Power Generation Challenges

Over the coming decades, the power generation industry faces a daunting challenge in meeting global energy needs. By 2030, electricity use will double globally and triple in developing countries.

The need for reliable power generation has never been greater. One of the biggest barriers to reliable power generation is the ability to maintain complex power plant equipment..

Maintenance is critically reliant on access to industry specific knowledge. For many reasons access is not occurring. There are three distinct components that have created incomplete knowledge transfer.

1. Mentoring and inter-generational knowledge transfer is not occurring in all work environments and has created a disparity of experience.

Older experienced engineers have been retiring, taking institutional knowledge with them. Sufficient mid-level engineers have not replaced them. Entry-level engineers, though digitally savvy, lack the machine operating experiences needed to troubleshoot problems specific to an aging fleet of machines.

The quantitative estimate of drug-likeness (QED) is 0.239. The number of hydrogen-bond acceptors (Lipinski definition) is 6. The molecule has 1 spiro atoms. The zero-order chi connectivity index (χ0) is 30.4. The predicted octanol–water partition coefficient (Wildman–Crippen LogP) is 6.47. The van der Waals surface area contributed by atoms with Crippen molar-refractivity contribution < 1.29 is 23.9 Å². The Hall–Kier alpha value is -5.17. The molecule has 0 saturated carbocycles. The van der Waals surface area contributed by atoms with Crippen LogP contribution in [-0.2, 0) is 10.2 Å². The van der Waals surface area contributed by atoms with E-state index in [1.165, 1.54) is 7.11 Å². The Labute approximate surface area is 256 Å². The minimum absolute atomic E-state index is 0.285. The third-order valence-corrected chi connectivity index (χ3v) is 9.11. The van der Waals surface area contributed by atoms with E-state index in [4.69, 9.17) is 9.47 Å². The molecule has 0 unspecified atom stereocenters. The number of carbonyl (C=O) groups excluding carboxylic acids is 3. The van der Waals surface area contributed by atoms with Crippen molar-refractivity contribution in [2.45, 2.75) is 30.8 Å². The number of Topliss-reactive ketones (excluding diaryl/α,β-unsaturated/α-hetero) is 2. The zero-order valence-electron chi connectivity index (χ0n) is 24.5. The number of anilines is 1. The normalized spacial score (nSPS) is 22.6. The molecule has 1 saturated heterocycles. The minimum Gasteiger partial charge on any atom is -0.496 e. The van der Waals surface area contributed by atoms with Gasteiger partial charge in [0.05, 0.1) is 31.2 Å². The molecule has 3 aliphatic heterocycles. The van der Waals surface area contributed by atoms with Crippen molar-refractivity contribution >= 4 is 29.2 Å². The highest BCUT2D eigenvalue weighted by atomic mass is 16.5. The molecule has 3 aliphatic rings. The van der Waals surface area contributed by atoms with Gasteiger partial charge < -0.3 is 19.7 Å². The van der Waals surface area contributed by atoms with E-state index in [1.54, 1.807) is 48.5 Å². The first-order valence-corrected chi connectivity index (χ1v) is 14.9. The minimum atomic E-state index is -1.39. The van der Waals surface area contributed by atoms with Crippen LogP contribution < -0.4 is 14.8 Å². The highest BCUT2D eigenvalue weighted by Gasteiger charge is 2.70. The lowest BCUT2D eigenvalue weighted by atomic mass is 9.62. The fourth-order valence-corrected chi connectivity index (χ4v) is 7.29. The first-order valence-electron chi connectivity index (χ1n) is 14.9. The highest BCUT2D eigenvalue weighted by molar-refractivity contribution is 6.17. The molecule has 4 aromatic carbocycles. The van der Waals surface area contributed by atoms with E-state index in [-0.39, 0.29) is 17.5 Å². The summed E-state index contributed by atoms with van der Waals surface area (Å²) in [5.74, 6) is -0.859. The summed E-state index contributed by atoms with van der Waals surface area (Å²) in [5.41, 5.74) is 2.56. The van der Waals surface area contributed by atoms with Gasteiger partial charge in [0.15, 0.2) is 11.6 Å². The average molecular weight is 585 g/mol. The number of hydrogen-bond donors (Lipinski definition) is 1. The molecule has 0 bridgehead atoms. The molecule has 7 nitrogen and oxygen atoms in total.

2. Economic pressures have compromised training budgets and diminished opportunities for Continuing Education. Additionally, time constraints and workforce down-sizing, have minimized work time available for generator maintenance research.

3. Disparate resources provided by manufacturers, suppliers and consultants make the diagnosis of generator issues difficult. Smaller power producers may not have access to the same technical resources as large producers or receive the same support. Remote geographic locations often make responsive technical advice difficult if not impossible.

In summary, the long term life-cycle and reliability of electrical generators is dependent on plant engineers' access to detailed, relevant and timely information - complete knowledge transfer.

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